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Journal of Maternal-Fetal and Neonatal Medicine ; 34(SUPPL 1):44, 2021.
Article in English | EMBASE | ID: covidwho-1517730


INTRODUCTION When COVID-19 first spread in Europe, it was unclear if the severe acute respiratory syndrome coronavirus 2 (SARS-CoV-2) could be transmitted from mother to fetus. Hence, doubts arose as the best way to deliver considering that caesarean delivery (CD) indeed could prevent vertical transmission. METHODS We calculated CD rate in 5 Italian regions (Lombardy, Emilia-Romagna, Tuscany, Umbria, Sardinia) differently affected by the first wave of the pandemic. Data were retrospectively obtained from each birth center and aggregated by areas (provinces). Data related to March-April 2020, corresponding to first COVID-19 peak in Italy, were compared with the March-April 2019 as well with November-December 2019, and odds ratio (ORs) were calculated. RESULTS A total of 24 provinces were included, covering 21.8% of the Italian population. Overall CD rate did not differ in the three examined periods: neither in the comparison of March-April 2019 (reference period) versus November-December 2019 (OR: 0.98 95% CI 0.93-1.05) nor in the comparison of the reference period versus March-April 2020 (OR: 1.03;95 % CI 0.98-1.09). CD rate did not change even in areas with the highest incidence of COVID-19. Only 17 out of 3.257 CDs was due to direct COVID-19 complications (0.5%;95% CI 0.3-0.8). No pregnant women with COVID-19 proven infection died. CONCLUSIONS The first wave of COVID-19 pandemic did not significantly affect delivery mode in Italy, even in areas with the highest infection rates.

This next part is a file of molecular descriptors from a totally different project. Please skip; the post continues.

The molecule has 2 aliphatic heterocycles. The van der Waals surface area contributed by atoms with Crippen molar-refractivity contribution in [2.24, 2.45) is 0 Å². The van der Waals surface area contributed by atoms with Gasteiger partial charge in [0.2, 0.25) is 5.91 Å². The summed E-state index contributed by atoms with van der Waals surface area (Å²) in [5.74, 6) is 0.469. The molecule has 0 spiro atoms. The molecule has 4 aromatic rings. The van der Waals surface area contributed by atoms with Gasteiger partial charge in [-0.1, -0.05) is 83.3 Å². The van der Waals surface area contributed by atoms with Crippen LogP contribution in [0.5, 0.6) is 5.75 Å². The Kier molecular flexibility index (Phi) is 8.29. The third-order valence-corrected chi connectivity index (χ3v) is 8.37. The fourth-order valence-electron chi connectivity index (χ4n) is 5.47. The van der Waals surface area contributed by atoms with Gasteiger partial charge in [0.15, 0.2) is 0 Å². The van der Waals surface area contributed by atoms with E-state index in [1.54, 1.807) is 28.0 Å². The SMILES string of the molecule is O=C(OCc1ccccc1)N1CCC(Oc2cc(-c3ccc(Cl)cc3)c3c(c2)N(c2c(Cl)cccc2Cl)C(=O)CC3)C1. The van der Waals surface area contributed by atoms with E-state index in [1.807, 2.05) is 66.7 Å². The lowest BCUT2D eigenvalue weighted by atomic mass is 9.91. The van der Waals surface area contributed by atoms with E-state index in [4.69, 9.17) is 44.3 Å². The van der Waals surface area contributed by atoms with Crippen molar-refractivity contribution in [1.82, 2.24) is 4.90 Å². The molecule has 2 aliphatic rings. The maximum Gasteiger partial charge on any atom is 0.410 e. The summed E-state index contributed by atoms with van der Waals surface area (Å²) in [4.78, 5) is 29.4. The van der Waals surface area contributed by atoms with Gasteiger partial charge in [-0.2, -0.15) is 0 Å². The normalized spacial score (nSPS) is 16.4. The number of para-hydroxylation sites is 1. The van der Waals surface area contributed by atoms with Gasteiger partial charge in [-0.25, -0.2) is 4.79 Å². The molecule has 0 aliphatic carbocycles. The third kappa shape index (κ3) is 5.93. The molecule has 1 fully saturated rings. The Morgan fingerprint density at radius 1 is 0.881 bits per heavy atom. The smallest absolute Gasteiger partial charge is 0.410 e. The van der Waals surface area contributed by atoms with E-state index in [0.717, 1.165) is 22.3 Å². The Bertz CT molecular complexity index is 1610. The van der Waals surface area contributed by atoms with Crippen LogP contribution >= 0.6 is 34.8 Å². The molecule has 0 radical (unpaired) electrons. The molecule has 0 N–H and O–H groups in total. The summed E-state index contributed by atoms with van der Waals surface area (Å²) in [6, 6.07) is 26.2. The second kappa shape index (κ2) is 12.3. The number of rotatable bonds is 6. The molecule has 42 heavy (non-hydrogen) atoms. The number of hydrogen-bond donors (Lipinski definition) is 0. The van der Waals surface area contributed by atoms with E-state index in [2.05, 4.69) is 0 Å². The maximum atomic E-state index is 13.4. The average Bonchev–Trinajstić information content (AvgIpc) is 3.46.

The European journal of contraception & reproductive health care : the official journal of the European Society of Contraception ; : 01-Feb, 2020.
Article | WHO COVID | ID: covidwho-327205


Purpose: The Italian Society of Contraception identified as one of its priorities the need to give recommendations on management of contraception during Coronavirus-Covid 19 pandemiaMaterials and methods: A concise communication was produced which summarises in an easy-to-read format suitable for clinicians the management of the different contraceptives mostly used. Information how to manage contraception in different conditions is presented.Results: Women may, in general, continue to use either intrauterine and or hormonal contraceptives. The use of condom should be added to any hormonal contraceptive, when the contraceptive efficacy is reduced or when women stop the contraceptive method.Conclusion: At the present time, during the Coronavirus-Covid 19 pandemia, no data contraindicate the use of intrauterine or hormonal contraceptives. Conversely the use of an appropriate contraception is advocate to prevent unintended pregnancies.